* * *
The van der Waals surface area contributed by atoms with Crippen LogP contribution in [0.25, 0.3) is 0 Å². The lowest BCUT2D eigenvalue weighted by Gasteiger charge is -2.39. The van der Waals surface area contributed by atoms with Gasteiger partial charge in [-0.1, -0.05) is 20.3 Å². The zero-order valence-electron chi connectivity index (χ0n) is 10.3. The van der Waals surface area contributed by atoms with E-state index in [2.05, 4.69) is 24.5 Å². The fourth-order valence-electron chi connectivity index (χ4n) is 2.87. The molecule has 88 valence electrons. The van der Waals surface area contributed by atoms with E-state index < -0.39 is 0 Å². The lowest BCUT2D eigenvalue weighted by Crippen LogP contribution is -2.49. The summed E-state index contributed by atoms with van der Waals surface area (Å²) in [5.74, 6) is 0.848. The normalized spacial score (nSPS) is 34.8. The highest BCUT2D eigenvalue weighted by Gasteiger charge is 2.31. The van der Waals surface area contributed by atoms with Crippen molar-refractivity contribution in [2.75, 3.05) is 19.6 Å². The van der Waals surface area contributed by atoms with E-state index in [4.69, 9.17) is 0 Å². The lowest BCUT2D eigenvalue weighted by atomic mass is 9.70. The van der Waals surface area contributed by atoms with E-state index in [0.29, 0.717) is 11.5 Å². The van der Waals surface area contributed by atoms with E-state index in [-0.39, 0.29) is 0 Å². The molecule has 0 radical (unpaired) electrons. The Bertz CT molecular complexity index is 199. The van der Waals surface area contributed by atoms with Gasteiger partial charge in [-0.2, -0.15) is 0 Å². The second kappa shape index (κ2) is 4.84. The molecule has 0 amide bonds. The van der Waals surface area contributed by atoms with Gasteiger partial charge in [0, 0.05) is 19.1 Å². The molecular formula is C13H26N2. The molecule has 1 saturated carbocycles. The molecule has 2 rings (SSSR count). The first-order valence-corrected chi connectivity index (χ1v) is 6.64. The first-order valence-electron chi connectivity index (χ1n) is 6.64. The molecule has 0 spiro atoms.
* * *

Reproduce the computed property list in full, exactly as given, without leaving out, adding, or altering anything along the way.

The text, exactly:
The van der Waals surface area contributed by atoms with Crippen LogP contribution in [0.25, 0.3) is 0 Å². The lowest BCUT2D eigenvalue weighted by Gasteiger charge is -2.39. The van der Waals surface area contributed by atoms with Gasteiger partial charge in [-0.1, -0.05) is 20.3 Å². The zero-order valence-electron chi connectivity index (χ0n) is 10.3. The van der Waals surface area contributed by atoms with E-state index in [2.05, 4.69) is 24.5 Å². The fourth-order valence-electron chi connectivity index (χ4n) is 2.87. The molecule has 88 valence electrons. The van der Waals surface area contributed by atoms with E-state index < -0.39 is 0 Å². The lowest BCUT2D eigenvalue weighted by Crippen LogP contribution is -2.49. The summed E-state index contributed by atoms with van der Waals surface area (Å²) in [5.74, 6) is 0.848. The normalized spacial score (nSPS) is 34.8. The highest BCUT2D eigenvalue weighted by Gasteiger charge is 2.31. The van der Waals surface area contributed by atoms with Crippen molar-refractivity contribution in [2.75, 3.05) is 19.6 Å². The van der Waals surface area contributed by atoms with E-state index in [4.69, 9.17) is 0 Å². The lowest BCUT2D eigenvalue weighted by atomic mass is 9.70. The van der Waals surface area contributed by atoms with E-state index in [0.29, 0.717) is 11.5 Å². The van der Waals surface area contributed by atoms with E-state index in [-0.39, 0.29) is 0 Å². The molecule has 0 radical (unpaired) electrons. The Bertz CT molecular complexity index is 199. The van der Waals surface area contributed by atoms with Gasteiger partial charge in [-0.2, -0.15) is 0 Å². The second kappa shape index (κ2) is 4.84. The molecule has 0 amide bonds. The van der Waals surface area contributed by atoms with Gasteiger partial charge in [0, 0.05) is 19.1 Å². The molecular formula is C13H26N2. The molecule has 1 saturated carbocycles. The molecule has 2 rings (SSSR count). The first-order valence-corrected chi connectivity index (χ1v) is 6.64. The first-order valence-electron chi connectivity index (χ1n) is 6.64. The molecule has 0 spiro atoms.